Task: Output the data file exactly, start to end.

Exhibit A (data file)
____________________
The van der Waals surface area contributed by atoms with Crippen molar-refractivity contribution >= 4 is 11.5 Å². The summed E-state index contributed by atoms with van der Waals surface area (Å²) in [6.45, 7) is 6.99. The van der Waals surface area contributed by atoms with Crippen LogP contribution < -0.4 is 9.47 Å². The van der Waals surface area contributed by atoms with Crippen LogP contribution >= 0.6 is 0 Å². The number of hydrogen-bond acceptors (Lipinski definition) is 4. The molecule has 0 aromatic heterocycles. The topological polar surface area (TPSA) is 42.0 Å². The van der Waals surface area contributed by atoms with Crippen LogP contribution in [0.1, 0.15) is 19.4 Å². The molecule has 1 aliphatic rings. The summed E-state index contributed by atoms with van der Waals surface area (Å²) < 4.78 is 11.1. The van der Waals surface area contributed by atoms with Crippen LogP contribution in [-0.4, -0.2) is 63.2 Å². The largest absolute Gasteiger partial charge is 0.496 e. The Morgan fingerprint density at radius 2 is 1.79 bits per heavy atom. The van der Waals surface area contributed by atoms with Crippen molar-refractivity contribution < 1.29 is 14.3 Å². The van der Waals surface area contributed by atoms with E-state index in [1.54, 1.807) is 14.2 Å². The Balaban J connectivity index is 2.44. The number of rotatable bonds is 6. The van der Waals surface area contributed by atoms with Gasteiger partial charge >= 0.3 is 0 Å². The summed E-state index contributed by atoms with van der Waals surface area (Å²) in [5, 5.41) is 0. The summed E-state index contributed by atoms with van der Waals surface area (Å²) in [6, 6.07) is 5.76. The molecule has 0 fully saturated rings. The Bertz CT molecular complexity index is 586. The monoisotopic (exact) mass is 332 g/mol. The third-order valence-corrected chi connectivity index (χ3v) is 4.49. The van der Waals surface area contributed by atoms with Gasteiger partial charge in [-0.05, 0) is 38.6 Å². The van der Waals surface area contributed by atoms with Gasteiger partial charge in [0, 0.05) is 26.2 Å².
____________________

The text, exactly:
The van der Waals surface area contributed by atoms with Crippen molar-refractivity contribution >= 4 is 11.5 Å². The summed E-state index contributed by atoms with van der Waals surface area (Å²) in [6.45, 7) is 6.99. The van der Waals surface area contributed by atoms with Crippen LogP contribution < -0.4 is 9.47 Å². The van der Waals surface area contributed by atoms with Crippen LogP contribution >= 0.6 is 0 Å². The number of hydrogen-bond acceptors (Lipinski definition) is 4. The molecule has 0 aromatic heterocycles. The topological polar surface area (TPSA) is 42.0 Å². The van der Waals surface area contributed by atoms with Crippen LogP contribution in [0.1, 0.15) is 19.4 Å². The molecule has 1 aliphatic rings. The summed E-state index contributed by atoms with van der Waals surface area (Å²) < 4.78 is 11.1. The van der Waals surface area contributed by atoms with Crippen LogP contribution in [-0.4, -0.2) is 63.2 Å². The largest absolute Gasteiger partial charge is 0.496 e. The Morgan fingerprint density at radius 2 is 1.79 bits per heavy atom. The van der Waals surface area contributed by atoms with Crippen molar-refractivity contribution < 1.29 is 14.3 Å². The van der Waals surface area contributed by atoms with E-state index in [1.54, 1.807) is 14.2 Å². The Balaban J connectivity index is 2.44. The number of rotatable bonds is 6. The van der Waals surface area contributed by atoms with Gasteiger partial charge >= 0.3 is 0 Å². The summed E-state index contributed by atoms with van der Waals surface area (Å²) in [5, 5.41) is 0. The summed E-state index contributed by atoms with van der Waals surface area (Å²) in [6, 6.07) is 5.76. The molecule has 0 fully saturated rings. The Bertz CT molecular complexity index is 586. The monoisotopic (exact) mass is 332 g/mol. The third-order valence-corrected chi connectivity index (χ3v) is 4.49. The van der Waals surface area contributed by atoms with Gasteiger partial charge in [-0.05, 0) is 38.6 Å². The van der Waals surface area contributed by atoms with Gasteiger partial charge in [0, 0.05) is 26.2 Å².